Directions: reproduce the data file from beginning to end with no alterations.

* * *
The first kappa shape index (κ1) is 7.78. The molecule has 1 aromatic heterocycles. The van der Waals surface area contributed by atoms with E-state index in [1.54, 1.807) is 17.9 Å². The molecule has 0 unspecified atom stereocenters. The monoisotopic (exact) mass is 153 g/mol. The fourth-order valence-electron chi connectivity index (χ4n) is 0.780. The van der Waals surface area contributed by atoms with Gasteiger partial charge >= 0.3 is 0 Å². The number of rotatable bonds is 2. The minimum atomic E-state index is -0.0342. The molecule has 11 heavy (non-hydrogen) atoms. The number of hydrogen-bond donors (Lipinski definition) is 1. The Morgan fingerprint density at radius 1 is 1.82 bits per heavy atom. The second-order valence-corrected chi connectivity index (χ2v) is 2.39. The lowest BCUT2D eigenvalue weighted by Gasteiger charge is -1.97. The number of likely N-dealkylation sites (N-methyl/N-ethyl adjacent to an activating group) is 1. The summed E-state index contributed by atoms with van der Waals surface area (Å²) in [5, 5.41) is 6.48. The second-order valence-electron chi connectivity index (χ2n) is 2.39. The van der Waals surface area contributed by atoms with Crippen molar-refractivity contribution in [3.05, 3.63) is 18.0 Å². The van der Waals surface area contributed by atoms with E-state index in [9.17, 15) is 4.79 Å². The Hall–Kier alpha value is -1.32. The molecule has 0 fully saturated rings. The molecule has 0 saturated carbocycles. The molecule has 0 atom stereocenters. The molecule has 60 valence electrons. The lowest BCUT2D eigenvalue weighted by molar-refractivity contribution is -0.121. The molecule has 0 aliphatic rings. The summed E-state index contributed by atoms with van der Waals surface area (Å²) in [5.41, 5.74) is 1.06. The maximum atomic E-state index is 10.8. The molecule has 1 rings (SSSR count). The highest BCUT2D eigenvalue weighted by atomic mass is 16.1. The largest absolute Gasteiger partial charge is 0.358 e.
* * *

The first kappa shape index (κ1) is 7.78. The molecule has 1 aromatic heterocycles. The van der Waals surface area contributed by atoms with E-state index in [1.54, 1.807) is 17.9 Å². The molecule has 0 unspecified atom stereocenters. The monoisotopic (exact) mass is 153 g/mol. The fourth-order valence-electron chi connectivity index (χ4n) is 0.780. The van der Waals surface area contributed by atoms with Gasteiger partial charge >= 0.3 is 0 Å². The number of rotatable bonds is 2. The minimum atomic E-state index is -0.0342. The molecule has 11 heavy (non-hydrogen) atoms. The number of hydrogen-bond donors (Lipinski definition) is 1. The Morgan fingerprint density at radius 1 is 1.82 bits per heavy atom. The second-order valence-corrected chi connectivity index (χ2v) is 2.39. The lowest BCUT2D eigenvalue weighted by Gasteiger charge is -1.97. The number of likely N-dealkylation sites (N-methyl/N-ethyl adjacent to an activating group) is 1. The summed E-state index contributed by atoms with van der Waals surface area (Å²) in [5, 5.41) is 6.48. The second-order valence-electron chi connectivity index (χ2n) is 2.39. The van der Waals surface area contributed by atoms with Crippen molar-refractivity contribution in [3.05, 3.63) is 18.0 Å². The van der Waals surface area contributed by atoms with E-state index in [9.17, 15) is 4.79 Å². The Hall–Kier alpha value is -1.32. The molecule has 0 fully saturated rings. The molecule has 0 saturated carbocycles. The molecule has 0 atom stereocenters. The molecule has 60 valence electrons. The lowest BCUT2D eigenvalue weighted by molar-refractivity contribution is -0.121. The molecule has 0 aliphatic rings. The summed E-state index contributed by atoms with van der Waals surface area (Å²) in [5.41, 5.74) is 1.06. The maximum atomic E-state index is 10.8. The molecule has 1 rings (SSSR count). The highest BCUT2D eigenvalue weighted by atomic mass is 16.1. The largest absolute Gasteiger partial charge is 0.358 e.